To assess the extent to which the topics may reflect patients’ discussion preferences, we plotted Figure 4a–f to analyze the probability distribution of each disease OHC for each topic. This step was also used to test the validity of the topic model to ensure that the topic model identified the discussion preferences of patients with different types of diseases. As a whole, the topics could clearly identify the differences in topics discussed by patients with different types of physiological and psychological diseases.
Figure 4a–f can clearly distinguish the discussion preference differences between the two kinds of patients. It can be seen in Figure 4 b that patients with obsessive-compulsive disorder were more likely to discuss Topic 2, patient self-regulation. In Figure 4c, patients with depression were more likely to discuss Topic 3, social environment. These topics focus on the expression of patients’ own emotions or the description of their living environment. Thus, patients with psychological diseases were more likely to focus on releasing their emotions and displaying their lives in an online health community. However, as shown in Figure 4d, patients with heart disease were more likely to discuss Topic 4, nondrug therapies. In Figure 4e, patients with hypertension were more likely to discuss drug therapies. We can conclude that patients with physiological diseases were more likely to be interested in the treatment of their diseases and were more likely to share their own or others’ treatment experiences. Finally, the discussions in Topic 1 can also illustrate the differences in topic preference between patients with physiological and psychological diseases. As shown in Figure 4a, patients with heart disease and hypertension participated in significantly less discussion pertaining to the topic of “feelings and thoughts” than did patients with depression and OCD; that is, patients with psychological diseases were more willing to express their thoughts, describe their feelings and express positive emotions that were beneficial to community activity.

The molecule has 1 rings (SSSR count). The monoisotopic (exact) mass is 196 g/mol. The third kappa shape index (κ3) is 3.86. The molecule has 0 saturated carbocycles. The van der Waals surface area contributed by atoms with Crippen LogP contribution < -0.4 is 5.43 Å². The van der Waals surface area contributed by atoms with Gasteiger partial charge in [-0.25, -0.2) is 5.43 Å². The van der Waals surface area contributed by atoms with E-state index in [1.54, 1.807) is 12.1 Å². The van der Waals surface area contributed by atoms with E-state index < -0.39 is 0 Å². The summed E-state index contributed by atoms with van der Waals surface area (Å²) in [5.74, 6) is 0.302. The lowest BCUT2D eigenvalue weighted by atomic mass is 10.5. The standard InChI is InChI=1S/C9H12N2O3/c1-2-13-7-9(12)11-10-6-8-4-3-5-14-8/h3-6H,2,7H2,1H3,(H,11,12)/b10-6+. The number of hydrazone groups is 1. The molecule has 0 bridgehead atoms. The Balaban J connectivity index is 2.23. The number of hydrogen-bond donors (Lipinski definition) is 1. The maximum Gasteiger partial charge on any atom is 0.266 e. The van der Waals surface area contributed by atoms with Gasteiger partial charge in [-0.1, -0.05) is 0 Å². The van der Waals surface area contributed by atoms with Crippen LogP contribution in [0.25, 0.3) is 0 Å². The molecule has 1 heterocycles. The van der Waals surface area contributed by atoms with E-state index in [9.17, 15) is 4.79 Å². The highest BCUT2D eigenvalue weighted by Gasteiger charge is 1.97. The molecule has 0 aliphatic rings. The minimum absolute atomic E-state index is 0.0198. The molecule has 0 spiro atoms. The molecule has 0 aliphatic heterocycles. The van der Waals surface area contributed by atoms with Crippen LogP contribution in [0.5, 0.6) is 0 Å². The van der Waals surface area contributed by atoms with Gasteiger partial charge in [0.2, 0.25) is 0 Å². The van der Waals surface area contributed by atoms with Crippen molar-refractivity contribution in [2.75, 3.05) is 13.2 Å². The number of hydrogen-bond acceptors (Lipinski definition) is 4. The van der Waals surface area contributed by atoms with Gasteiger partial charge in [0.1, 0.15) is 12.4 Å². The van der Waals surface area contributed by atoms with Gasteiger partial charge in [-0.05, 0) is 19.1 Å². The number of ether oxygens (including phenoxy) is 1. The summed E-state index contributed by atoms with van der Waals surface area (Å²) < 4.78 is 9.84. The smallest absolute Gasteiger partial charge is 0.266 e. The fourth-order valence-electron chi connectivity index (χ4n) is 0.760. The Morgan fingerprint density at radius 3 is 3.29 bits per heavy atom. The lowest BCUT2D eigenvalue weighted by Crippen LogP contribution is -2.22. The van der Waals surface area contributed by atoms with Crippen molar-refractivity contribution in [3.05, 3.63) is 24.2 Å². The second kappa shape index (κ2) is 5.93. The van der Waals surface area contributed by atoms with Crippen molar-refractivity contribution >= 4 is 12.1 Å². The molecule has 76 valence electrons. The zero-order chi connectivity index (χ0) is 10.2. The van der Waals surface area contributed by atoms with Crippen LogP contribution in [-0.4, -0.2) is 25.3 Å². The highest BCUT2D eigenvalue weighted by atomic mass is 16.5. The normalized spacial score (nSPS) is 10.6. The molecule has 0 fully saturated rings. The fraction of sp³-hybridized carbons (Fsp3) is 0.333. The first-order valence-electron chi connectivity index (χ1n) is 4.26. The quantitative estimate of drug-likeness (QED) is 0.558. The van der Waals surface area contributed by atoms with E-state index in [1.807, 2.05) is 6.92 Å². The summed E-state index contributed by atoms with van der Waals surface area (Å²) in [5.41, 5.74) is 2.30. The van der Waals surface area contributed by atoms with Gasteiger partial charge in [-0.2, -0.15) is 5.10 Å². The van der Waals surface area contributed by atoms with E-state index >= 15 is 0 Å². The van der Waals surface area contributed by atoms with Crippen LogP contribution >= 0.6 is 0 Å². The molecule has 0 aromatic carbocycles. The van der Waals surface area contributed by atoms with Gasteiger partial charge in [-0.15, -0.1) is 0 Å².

3.3. Sentiment Analysis

We adopted the Boson NLP Chinese Sentiment Dictionary to analyze the text posted by each group of patients so that we could observe the emotional distribution among different types of patients. This would allow us to better understand the emotional differences between patients with physiological and psychological diseases who participate in the forum [34].
The Boson NLP Sentiment Dictionary is built automatically from millions of microblogs, news comment sections and forums by tagging the emotion contained in the user-generated content. Negative emotion words correspond to a negative score, and positive emotion words correspond to a positive score.
Before the sentiment analysis, we had to proceed further based on the sentiment score and content of the text. When calculating sentiment scores, if a patient posted text that contains a lot of repeated complaints and insults or recommended certain medicines (usually advertising text), the sentiment scores were extremely high or low. Thus, we examined text containing extreme emotions, which means sentiment scores greater than ± 100, and removed that which did not reflect the real emotion of patient.